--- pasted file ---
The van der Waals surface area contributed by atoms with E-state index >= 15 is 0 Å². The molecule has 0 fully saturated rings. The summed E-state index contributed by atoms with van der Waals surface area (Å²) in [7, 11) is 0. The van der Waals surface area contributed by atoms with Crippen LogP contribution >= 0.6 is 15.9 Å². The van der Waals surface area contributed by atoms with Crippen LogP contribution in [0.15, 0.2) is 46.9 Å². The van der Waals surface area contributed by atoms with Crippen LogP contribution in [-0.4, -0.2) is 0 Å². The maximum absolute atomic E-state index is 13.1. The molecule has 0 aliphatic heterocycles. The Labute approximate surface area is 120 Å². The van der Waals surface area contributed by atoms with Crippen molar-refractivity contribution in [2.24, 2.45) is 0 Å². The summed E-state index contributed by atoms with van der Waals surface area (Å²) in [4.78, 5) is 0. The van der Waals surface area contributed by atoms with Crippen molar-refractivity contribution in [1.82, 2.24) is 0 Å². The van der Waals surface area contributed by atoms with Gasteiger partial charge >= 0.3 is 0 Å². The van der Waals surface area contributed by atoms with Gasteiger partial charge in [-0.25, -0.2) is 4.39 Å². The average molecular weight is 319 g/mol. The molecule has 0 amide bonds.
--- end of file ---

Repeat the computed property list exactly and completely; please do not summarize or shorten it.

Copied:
The van der Waals surface area contributed by atoms with E-state index >= 15 is 0 Å². The molecule has 0 fully saturated rings. The summed E-state index contributed by atoms with van der Waals surface area (Å²) in [7, 11) is 0. The van der Waals surface area contributed by atoms with Crippen LogP contribution >= 0.6 is 15.9 Å². The van der Waals surface area contributed by atoms with Crippen LogP contribution in [0.15, 0.2) is 46.9 Å². The van der Waals surface area contributed by atoms with Crippen LogP contribution in [-0.4, -0.2) is 0 Å². The maximum absolute atomic E-state index is 13.1. The molecule has 0 aliphatic heterocycles. The Labute approximate surface area is 120 Å². The van der Waals surface area contributed by atoms with Crippen molar-refractivity contribution in [2.24, 2.45) is 0 Å². The summed E-state index contributed by atoms with van der Waals surface area (Å²) in [4.78, 5) is 0. The van der Waals surface area contributed by atoms with Crippen molar-refractivity contribution in [1.82, 2.24) is 0 Å². The van der Waals surface area contributed by atoms with Gasteiger partial charge >= 0.3 is 0 Å². The van der Waals surface area contributed by atoms with Gasteiger partial charge in [-0.25, -0.2) is 4.39 Å². The average molecular weight is 319 g/mol. The molecule has 0 amide bonds.